VIRGINIA BEACH, Va. (WAVY) — Lack of tax relief and transparency with the budget process are the biggest concerns for several Virginia Beach council members as the city works to finalize its proposed fiscal year 2024 budget.

This comes after Vice Mayor Rosemary Wilson presented the reconciliation letter from her and Mayor Bobby Dyer to council at Tuesday’s work session, which shows recommended changes to the proposed budget ahead of the final budget vote on May 9.

“Through a series of City Council workshops, including briefings from individual departments and Capital Improvement Program section managers, we have worked diligently as a collective body to finalize a budget that meets the needs of the community,” the letter reads. “Through those workshop meetings, as well as valuable input from the community at public hearings, emails to City leadership, digital participation through Balancing Act, SpeakUp VB, and via social media, recommended changes to the Proposed Budget are outlined below.

The recommendations include 40 different line items, mostly in community grants, but also millions in tax dollars set to go to the roughly $350 million Atlantic Park project at the former Dome site at the Oceanfront.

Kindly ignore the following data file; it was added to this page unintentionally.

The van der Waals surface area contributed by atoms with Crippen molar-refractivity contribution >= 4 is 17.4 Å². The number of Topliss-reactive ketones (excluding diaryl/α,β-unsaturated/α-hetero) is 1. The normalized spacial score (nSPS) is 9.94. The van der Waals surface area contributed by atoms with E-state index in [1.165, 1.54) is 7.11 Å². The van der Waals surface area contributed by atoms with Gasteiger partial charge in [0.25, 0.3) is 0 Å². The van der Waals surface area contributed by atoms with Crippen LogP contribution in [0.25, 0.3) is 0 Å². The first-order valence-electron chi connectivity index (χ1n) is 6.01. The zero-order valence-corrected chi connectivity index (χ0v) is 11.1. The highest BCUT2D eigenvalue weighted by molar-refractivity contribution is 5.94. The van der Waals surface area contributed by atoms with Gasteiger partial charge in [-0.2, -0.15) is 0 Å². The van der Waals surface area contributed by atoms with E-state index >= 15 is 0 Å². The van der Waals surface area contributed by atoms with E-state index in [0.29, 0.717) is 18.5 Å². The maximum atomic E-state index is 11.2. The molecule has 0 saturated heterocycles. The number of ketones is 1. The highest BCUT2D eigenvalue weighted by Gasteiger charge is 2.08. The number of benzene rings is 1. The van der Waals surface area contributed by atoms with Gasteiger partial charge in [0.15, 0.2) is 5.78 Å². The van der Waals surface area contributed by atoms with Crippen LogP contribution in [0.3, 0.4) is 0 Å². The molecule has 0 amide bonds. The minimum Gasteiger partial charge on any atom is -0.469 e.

“That’s a challenging piece for me because I’m not sure the public understands that this is another $19.5 million in tax money. I hear about stakeholders, the largest stakeholder group in this city is the people, not special interests, people,” said Councilman Chris Taylor. “… [the surf park] could revolutionize and change the footprint of our Oceanfront, enhance our visitors’ experience, but I can’t say in confidence we gave the public a transparent, fair, candid and honest opportunity to weigh in on these moneys.”

Taylor said he believes feedback from citizens wasn’t considered, as he read names from residents who reached from across the city for tax relief.

“We had over 50 emails from individuals that expressed … a desire for lowering taxes. And I don’t think as a new member that there were more than one conversation where we dug in,” Taylor said.

Councilwoman Sabrina Wooten added “still today I have questions about transparency, process, procedure for the budget … I think there’s room for improvement, there’s more building we can do, especially in terms of tax relief … it doesn’t seem like their feedback is being received.”

Wooten also agreed on Taylor’s point about Atlantic Park: “in terms of transparency we need to see if the citizens, what their feedback is on putting this into this reconciliation process … that’s a huge undertaking, millions and millions of dollars, not to mention the optics.”

Councilwoman Barbara Henley said she “can’t be a part of this” in also speaking out against the budget recommendations. Henley said Tuesday’s reconciliation letter was similar to last year’s from Wilson and Dyer, “which just added a lot of giveaways.”

“I don’t see any attempt whatsoever to reduce any spending and to give tax relief, which is what I had the most emails concerned. We don’t even seem to have looked at that.”